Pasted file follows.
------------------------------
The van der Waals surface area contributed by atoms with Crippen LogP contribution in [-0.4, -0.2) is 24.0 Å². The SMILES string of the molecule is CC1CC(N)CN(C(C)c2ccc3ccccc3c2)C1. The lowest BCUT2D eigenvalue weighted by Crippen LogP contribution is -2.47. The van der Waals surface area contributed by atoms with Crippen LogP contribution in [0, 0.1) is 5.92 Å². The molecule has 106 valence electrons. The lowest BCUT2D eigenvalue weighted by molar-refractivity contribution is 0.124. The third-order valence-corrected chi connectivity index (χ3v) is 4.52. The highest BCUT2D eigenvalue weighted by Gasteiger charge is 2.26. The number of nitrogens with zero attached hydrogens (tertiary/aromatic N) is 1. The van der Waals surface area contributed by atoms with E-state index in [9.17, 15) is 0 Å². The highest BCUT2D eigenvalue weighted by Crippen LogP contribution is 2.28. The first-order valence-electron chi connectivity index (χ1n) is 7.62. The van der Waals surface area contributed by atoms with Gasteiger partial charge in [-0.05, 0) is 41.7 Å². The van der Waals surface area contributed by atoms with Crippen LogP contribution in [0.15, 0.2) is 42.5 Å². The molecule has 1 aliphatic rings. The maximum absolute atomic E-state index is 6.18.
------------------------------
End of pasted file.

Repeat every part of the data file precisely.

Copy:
The van der Waals surface area contributed by atoms with Crippen LogP contribution in [-0.4, -0.2) is 24.0 Å². The SMILES string of the molecule is CC1CC(N)CN(C(C)c2ccc3ccccc3c2)C1. The lowest BCUT2D eigenvalue weighted by Crippen LogP contribution is -2.47. The van der Waals surface area contributed by atoms with Crippen LogP contribution in [0, 0.1) is 5.92 Å². The molecule has 106 valence electrons. The lowest BCUT2D eigenvalue weighted by molar-refractivity contribution is 0.124. The third-order valence-corrected chi connectivity index (χ3v) is 4.52. The highest BCUT2D eigenvalue weighted by Gasteiger charge is 2.26. The number of nitrogens with zero attached hydrogens (tertiary/aromatic N) is 1. The van der Waals surface area contributed by atoms with E-state index in [9.17, 15) is 0 Å². The highest BCUT2D eigenvalue weighted by Crippen LogP contribution is 2.28. The first-order valence-electron chi connectivity index (χ1n) is 7.62. The van der Waals surface area contributed by atoms with Gasteiger partial charge in [-0.05, 0) is 41.7 Å². The van der Waals surface area contributed by atoms with Crippen LogP contribution in [0.15, 0.2) is 42.5 Å². The molecule has 1 aliphatic rings. The maximum absolute atomic E-state index is 6.18.